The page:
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Is offshore tax-planning dead? Maybe not but, as Dylan once sang: “the times they are a-changing’”.

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Is offshore tax-planning dead? Maybe not but, as Dylan once sang: “the times they are a-changing’”.

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I’m writing during a month which saw US FATCA come into effect; a law providing for the automatic worldwide exchange of tax information related to US-citizens.

The UK also recently introduced its own FATCA, which deals with its offshore territories (Anguilla, Bermuda, the British Virgin Islands, the Cayman Islands, Gibraltar, Montserrat and the Turks and Caicos Islands).

The EU will be next to follow suit with the planned automatic exchange of bank account information between member states.

It’s a month in which the UK Society of Trust and Estate Practitioners (STEP) has reported that marketed tax-planning schemes are ‘doomed’ in the UK.
It’s a month in which we hear that the UK plans to introduce measures to recover tax directly from UK bank accounts.

Canada has gone a step further; the revenue authorities are now offering tax informers cash rewards of up to 15 percent of tax collected.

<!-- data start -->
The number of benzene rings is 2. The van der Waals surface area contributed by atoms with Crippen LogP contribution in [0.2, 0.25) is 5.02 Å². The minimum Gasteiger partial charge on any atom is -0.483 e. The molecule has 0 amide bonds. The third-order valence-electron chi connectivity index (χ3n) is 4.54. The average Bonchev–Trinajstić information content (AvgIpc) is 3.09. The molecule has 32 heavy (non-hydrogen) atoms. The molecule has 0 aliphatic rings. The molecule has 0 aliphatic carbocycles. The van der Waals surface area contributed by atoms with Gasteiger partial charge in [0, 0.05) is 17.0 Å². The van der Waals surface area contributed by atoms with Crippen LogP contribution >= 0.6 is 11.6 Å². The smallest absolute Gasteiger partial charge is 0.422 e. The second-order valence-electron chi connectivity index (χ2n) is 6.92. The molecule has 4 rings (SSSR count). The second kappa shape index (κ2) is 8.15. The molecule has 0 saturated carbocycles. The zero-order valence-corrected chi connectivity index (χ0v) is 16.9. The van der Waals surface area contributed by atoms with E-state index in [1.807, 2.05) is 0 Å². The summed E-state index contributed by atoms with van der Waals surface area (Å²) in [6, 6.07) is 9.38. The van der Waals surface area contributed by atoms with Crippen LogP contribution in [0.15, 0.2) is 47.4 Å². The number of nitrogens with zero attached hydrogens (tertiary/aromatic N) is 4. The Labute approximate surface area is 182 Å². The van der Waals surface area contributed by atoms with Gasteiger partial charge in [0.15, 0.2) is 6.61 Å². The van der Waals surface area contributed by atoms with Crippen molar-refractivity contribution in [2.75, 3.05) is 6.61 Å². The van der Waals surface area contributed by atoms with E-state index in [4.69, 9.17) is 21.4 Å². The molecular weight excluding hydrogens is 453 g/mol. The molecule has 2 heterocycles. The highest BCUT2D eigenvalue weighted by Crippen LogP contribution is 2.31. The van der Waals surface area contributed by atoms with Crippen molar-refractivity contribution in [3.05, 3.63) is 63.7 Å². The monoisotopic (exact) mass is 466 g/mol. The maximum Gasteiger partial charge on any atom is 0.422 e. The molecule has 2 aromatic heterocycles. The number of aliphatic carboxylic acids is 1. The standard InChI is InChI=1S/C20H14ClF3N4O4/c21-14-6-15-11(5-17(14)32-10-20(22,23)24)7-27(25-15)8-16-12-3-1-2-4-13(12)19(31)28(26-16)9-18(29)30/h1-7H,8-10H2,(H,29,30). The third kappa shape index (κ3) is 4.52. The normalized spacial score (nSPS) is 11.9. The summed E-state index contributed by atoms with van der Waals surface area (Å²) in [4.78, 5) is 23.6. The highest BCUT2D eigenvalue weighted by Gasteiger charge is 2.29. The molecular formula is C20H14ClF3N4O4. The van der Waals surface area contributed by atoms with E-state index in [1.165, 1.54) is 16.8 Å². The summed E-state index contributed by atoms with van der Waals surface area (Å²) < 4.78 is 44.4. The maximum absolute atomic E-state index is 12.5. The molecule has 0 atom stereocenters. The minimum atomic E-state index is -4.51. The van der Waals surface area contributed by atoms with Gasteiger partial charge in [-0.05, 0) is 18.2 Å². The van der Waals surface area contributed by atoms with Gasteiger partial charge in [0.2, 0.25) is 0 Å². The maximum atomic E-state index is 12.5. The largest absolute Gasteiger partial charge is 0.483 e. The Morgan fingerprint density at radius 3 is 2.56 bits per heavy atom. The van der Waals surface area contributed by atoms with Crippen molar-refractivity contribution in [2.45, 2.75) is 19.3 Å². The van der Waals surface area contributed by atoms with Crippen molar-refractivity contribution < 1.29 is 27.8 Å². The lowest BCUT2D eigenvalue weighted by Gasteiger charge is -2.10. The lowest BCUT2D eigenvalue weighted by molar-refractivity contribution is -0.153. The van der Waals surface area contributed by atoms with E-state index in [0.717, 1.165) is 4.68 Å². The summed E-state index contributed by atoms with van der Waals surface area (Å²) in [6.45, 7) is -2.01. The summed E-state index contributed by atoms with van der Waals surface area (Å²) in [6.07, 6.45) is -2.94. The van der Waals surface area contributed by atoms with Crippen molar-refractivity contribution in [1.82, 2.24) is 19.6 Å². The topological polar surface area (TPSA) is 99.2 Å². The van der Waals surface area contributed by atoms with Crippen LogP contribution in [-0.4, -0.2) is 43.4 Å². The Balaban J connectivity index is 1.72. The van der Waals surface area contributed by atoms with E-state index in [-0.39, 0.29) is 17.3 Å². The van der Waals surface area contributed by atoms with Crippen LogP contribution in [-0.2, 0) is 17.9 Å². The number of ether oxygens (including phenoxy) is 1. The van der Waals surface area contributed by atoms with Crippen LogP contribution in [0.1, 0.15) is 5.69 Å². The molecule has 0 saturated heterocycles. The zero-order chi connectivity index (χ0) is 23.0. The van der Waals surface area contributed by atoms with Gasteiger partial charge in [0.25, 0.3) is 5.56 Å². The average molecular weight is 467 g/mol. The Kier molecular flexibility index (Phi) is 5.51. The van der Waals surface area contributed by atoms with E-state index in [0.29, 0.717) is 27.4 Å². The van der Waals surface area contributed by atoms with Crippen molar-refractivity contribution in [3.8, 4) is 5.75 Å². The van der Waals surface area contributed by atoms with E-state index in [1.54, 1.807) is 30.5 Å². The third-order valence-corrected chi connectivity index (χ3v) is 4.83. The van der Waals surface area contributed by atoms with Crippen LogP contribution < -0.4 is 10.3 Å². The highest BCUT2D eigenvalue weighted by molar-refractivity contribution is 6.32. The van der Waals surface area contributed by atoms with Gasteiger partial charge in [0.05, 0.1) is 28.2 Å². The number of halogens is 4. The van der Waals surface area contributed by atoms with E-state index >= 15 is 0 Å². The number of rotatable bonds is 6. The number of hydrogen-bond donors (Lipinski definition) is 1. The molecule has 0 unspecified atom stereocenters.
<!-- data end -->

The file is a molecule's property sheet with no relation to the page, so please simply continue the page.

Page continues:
If there’s one inescapable conclusion it’s that public opinion will no longer tolerate the increasingly murky offshore world. This is no longer just a Guardian-readers’ hobby-horse; we are now in a world in which public-feeling has all but eroded the traditional difference between tax evasion and tax avoidance.

Following recent international pressure, almost all offshore territories are currently in consultation over the introduction of a publicly-accessible register of the ultimate ownership of their companies. And, whilst the offshore industry tries to present a brave face, this must surely herald the beginning of the end of zero-tax industry.

Everywhere we see islands busying themselves with diversifying their economies, hopefully quickly enough to withstand the inevitable economic downturn.

So what’s the future for international tax planning?

I’ve worked closely with the offshore sector for the last ten years and none of this comes as a surprise to anyone in the industry. It’s for this reason that I have consistently maintained that the future for EU-citizens lies in legitimate tax-shopping between EU member states; tax-planning based on treaty-provisions and supported by international law; not bearer-shares, numbered-accounts and passports for Bitcoins.

The dawning of this new age of tax-planning within the EU calls for legitimacy based on substance, credibility and a real presence abroad; registering paper-companies is not enough anymore.As a general trend we are seeing increasing numbers moving to lower-tax EU member states like Malta (where the effective corporate tax-rate is 5 percent) and Ireland (where it’s 12.5 percent).

My message to those who still have assets offshore is to move their business onshore, and fast. As the song goes on to say: “He that gets hurt will be he who has stalled… for the times they are a-changin’.”


Tom Jackson LLB (Hons)

Business Development Director, DeMontford Bell

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